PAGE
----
The first time that I stepped outside was in Visakhapatnam, to sneak in a walk along the beach when there are no other people. But fitness-wise, everything was back to almost zero. I did regular fitness with resistance bands and body weight, but that’s not enough for professional sport. I had come back to Hyderabad in mid-November, after having gained a decent amount of weight. That wasn’t because I hadn’t trained. It was because my in-laws had fed me quite a lot when I was with them. 

After that, I had to cautiously take it slow before starting playing and full-fledged training. It was important to take it slow to avoid injuries after the long hiatus. I wasn’t sure when to expect to be back on tour because of COVID and a lot of other travel-related restrictions. But we got to hear about these tournaments in India about four weeks ago. Getting my first COVID test done before the tournament, learning the safe travel guidelines, taking the first flight in a long time, and eating food in a restaurant after almost a year is an experience. I had only heard about how tough it gets.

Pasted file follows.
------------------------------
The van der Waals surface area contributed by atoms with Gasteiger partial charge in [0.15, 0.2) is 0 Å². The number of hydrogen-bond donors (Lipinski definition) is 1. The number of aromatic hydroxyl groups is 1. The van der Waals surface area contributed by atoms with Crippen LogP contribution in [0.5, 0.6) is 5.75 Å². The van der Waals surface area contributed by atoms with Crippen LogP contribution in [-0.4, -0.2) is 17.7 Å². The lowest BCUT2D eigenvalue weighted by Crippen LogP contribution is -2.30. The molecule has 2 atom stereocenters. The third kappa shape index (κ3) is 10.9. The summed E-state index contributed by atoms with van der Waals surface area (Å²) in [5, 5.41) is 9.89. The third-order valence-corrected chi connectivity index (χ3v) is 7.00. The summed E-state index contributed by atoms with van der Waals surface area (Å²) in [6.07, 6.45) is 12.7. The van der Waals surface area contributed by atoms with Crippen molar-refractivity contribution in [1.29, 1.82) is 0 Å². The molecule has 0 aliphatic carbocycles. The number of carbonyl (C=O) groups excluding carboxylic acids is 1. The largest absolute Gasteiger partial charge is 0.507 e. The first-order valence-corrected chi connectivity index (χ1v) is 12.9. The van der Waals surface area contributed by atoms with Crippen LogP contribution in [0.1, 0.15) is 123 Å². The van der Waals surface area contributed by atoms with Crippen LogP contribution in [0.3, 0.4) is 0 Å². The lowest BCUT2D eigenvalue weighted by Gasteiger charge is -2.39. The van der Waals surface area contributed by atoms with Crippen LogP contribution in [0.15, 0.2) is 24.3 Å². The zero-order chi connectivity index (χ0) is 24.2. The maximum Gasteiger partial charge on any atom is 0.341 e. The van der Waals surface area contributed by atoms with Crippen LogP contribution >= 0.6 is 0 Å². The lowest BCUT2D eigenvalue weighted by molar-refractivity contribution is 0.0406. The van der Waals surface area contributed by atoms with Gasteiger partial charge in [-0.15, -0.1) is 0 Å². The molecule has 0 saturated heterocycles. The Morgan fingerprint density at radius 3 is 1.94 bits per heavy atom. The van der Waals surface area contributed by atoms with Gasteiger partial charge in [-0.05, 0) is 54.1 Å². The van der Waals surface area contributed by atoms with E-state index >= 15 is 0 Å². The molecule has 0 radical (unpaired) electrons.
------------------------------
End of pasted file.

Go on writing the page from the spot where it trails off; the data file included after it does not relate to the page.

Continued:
Q) How does it feel to be back on tour, playing and competing again after a considerable amount of time?

I’m glad that India got to do these tournaments. I’m happy to play as much as I can. I’ll have to see how far along I am in terms of preparation and playing. I’d say that it has been a good journey so far. As I said earlier, the aim is to take it slow and not overdo things.

We’ve never had this kind of impact before where the entire world almost came to a standstill. Everything had been shut down and there were restrictions, leading to a complete change in our lifestyle. It’s a tough situation for many people, and as tennis players, we should be thankful we get to compete in our home country. Overall, I am just happy to be back on tour and competing.

Q) In Lucknow, you had a finals finish in singles and you were the winner in doubles along with Yuki Bhambri. How would you describe the first week in your comeback, and how do you see yourself going ahead from here on?